Digital roadside billboards with multiple ads on way
Lucrative … a billboard near Sydney Airport. Photo: Dallas Kilponen
THE state government is poised to relax a ban on digital roadside billboards, despite new research suggesting they distract motorists and could significantly affect driver performance.
Roads and Maritime Services will within weeks submit a proposal to planning authorities that would allow digital screens displaying multiple advertisements to motorists, similar to those near Sydney Airport.
But the rate at which the bright, high-quality advertisements are displayed before changing to the next, known as "dwell times", is a sticking point.
Experts say each advertisement should be on screen for as long as possible, to minimise sudden movements that can distract drivers.
But the outdoor advertising industry wants intervals as low as eight seconds, saying more regular transitions are required to make the technology viable. A large LED billboard costs around $1 million.
RMS has been negotiating with the industry to develop the guidelines, and has recommended "various dwell times of between eight and 30 seconds, dependent on the speed zone".
It is understood to have ceded ground on a position it held last February of no less than 15 seconds.
At the time, the Outdoor Media Association slammed the department's "risk aversion", saying it was "stunting the growth of the industry in NSW".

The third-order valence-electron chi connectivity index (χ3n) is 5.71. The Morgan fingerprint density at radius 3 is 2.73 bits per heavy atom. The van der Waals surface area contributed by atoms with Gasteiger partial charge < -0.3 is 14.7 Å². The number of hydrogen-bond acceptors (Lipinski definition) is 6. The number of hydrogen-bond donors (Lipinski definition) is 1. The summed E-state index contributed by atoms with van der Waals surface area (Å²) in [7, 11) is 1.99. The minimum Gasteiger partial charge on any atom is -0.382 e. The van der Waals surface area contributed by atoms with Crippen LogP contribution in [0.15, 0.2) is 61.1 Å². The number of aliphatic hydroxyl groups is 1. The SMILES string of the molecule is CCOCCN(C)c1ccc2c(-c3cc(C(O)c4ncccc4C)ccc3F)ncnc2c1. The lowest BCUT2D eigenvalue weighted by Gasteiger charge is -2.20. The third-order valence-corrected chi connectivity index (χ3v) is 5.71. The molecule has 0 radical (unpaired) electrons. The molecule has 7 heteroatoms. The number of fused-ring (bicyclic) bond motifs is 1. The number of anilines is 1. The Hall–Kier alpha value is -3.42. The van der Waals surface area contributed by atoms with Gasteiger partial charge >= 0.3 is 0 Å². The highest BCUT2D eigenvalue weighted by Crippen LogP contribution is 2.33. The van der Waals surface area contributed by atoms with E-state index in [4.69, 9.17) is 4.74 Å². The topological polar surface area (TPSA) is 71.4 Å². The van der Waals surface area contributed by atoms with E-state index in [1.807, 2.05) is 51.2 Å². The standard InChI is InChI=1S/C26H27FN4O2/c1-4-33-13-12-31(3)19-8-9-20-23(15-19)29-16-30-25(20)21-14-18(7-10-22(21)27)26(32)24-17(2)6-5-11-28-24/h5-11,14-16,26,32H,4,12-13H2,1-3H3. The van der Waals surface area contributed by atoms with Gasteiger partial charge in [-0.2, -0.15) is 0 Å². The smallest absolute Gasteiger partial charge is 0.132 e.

However the association's chief executive, Charmaine Moldrich, confirmed the RMS has now moved closer to the dwell times being pushed by the industry.
An RMS spokeswoman said road safety was "a key priority". The proposed guidelines will be submitted to a Planning Department review of signage laws.
RMS operates 70 non-electronic signs across NSW, which are licensed to outdoor advertising companies. Annual revenue has almost doubled over the past five years to $19 million.
Other signs are privately owned, including a series of billboards on the M2 run by Manboom, a company part-owned by James Packer and John Singleton.
Digital billboards are far more lucrative than traditional signs, enabling higher licensing fees and user charges.
Three electronic billboards near Sydney Airport are on land outside state government control, with dwell times of 10 seconds.
By March, three signs will be erected in Queensland, with dwell times of 30 seconds in speed zones greater than 80km/h. Dwell times in Victoria are generally limited to 30 seconds, but can vary depending on location.
The debate coincides with a report by the national transport body Austroads released last week, which said inconsistent roadside advertising guidelines between jurisdictions allow states to be "played off" against each other by the outdoor advertising industry.
The report found drivers could divert attention to digital billboards "at the expense of the driving task purely to see what is displayed in the next transition" and that movement or changing luminosity could "involuntarily capture attention … to the detriment of driving performance".
"Where this happens in a driving situation that is also cognitively demanding, the consequences have the potential to be significant," it said.
Inexperienced and older drivers would likely be worst affected.
The outdoor advertising industry claims evidence on the safety effects of roadside signs is "inconsistent and contradictory". It says the focus should shift to other sources of distraction such as in-vehicle electronic devices and digital signs on commercial premises, such as pubs and clubs.
The planning department said dwell times for digital signs were "just one issue being considered" in its review of advertising and signage controls, and no decision had been made.